CNN’s Sins of Omission

by | Apr 12, 2003

I was shocked and disgusted by an op-ed piece I read today in the New York Times. No, it wasn’t by Paul Krugman. It was far more serious: Eason Jordan, chief news executive at CNN, revealing what the headline called “The News We Kept to Ourselves.” The news concerned the atrocities committed by Saddam Hussein’s […]

I was shocked and disgusted by an op-ed piece I read today in the New York Times. No, it wasn’t by Paul Krugman. It was far more serious: Eason Jordan, chief news executive at CNN, revealing what the headline called “The News We Kept to Ourselves.”

The news concerned the atrocities committed by Saddam Hussein’s regime. For example:

“One Foreign Ministry officer told me of a colleague who, finding out his brother had been executed by the regime, was forced, as a test of loyalty, to write a letter of congratulations on the act to Saddam Hussein. An aide to Uday [Saddam’s son] once told me why he had no front teeth: henchmen had ripped them out with pliers and told him never to wear dentures, so he would always remember the price to be paid for upsetting his boss.”

And these were mild cases. In 13 trips to Baghdad, Jordan heard stories of electroshock torture, beatings and brutal murders. Almost certainly, other journalists, editors and news directors heard them, too. So why weren’t these atrocities reported?

“Doing so,” wrote Jordan, “would have jeopardized the lives of Iraqis, particularly those on our Baghdad staff.”

That explanation just doesn’t wash.

Clearly, there were ways to protect the identities of individual victims of the regime’s brutality. And, clearly, by reporting the stories, CNN might finally have aroused the outrage of the world, which in turn would have brought Saddam’s end closer – either through united, global pressure or through earlier military action.

It appears there is another, more troubling, reason Jordan decided not to report these hideous crimes until the regime was safely out of the way: CNN didn’t want to lose its on-the-ground access to a big story.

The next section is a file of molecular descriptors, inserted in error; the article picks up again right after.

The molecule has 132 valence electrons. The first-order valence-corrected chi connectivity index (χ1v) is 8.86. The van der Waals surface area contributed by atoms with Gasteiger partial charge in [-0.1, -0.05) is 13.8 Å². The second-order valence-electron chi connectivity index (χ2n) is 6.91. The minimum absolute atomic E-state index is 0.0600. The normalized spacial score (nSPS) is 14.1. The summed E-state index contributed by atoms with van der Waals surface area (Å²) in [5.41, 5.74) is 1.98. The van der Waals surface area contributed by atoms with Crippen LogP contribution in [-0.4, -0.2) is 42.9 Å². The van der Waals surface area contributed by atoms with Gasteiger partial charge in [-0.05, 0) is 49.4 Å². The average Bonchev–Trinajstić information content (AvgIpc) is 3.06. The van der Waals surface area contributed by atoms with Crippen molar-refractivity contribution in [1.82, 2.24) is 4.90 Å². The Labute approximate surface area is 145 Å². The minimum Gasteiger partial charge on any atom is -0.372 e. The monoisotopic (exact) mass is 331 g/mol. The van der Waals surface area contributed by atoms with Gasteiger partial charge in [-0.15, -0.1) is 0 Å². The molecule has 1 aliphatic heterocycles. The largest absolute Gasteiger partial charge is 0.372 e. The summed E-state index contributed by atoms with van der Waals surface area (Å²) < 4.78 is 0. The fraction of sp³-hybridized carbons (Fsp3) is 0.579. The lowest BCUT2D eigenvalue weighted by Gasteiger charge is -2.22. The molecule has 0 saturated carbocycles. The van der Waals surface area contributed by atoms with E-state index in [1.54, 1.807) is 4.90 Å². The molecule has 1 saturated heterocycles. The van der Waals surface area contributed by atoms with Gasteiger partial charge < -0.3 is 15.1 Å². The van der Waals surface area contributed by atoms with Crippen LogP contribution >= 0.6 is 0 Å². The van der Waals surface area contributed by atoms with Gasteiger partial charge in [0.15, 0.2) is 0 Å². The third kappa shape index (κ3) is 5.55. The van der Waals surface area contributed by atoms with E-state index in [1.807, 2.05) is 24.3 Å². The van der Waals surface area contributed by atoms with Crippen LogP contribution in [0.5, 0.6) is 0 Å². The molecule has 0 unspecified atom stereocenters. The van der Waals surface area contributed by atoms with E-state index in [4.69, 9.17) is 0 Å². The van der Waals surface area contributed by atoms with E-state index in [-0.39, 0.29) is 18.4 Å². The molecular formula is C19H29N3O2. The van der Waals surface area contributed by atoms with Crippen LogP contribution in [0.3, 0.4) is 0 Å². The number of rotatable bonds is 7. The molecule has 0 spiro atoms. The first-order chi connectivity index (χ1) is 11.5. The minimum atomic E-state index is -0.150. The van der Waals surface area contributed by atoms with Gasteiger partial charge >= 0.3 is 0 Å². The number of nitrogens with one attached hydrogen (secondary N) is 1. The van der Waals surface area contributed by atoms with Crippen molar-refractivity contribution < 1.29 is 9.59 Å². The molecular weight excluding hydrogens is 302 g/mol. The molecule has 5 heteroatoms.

Anyone who read Franklin Foer’s excellent piece last October in The New Republic, would not have been shocked at Jordan’s op-ed today. Foer uncovered Saddam’s success at manipulating the U.S. media, especially CNN.

“Like their Soviet-bloc predecessors,” he wrote, “the Iraqis have become masters of the Orwellian pantomime – the state-orchestrated anti-American rally, the state-led tours of alleged chemical weapons sites that turn out to be baby milk factories – that promotes their distorted reality. And the Iraqi regime has found an audience for these displays in an unlikely place: the U.S. media. It’s not because American reporters have an ideological sympathy for Saddam Hussein; broadcasting his propaganda is simply the only way they can continue to work in Iraq.”

As for CNN: Foer wrote six months ago that “nobody has schmoozed the [information] ministry harder than the head of CNN’s News Group, Eason Jordan, who has traveled to Baghdad twelve times since the Gulf war. In part these trips

Ambassador Glassman has had a long career in media. He was host of three weekly public-affairs programs, editor-in-chief and co-owner of Roll Call, the congressional newspaper, and publisher of the Atlantic Monthly and the New Republic. For 11 years, he was both an investment and op-ed columnist for the Washington Post.

The views expressed above represent those of the author and do not necessarily represent the views of the editors and publishers of Capitalism Magazine. Capitalism Magazine sometimes publishes articles we disagree with because we think the article provides information, or a contrasting point of view, that may be of value to our readers.

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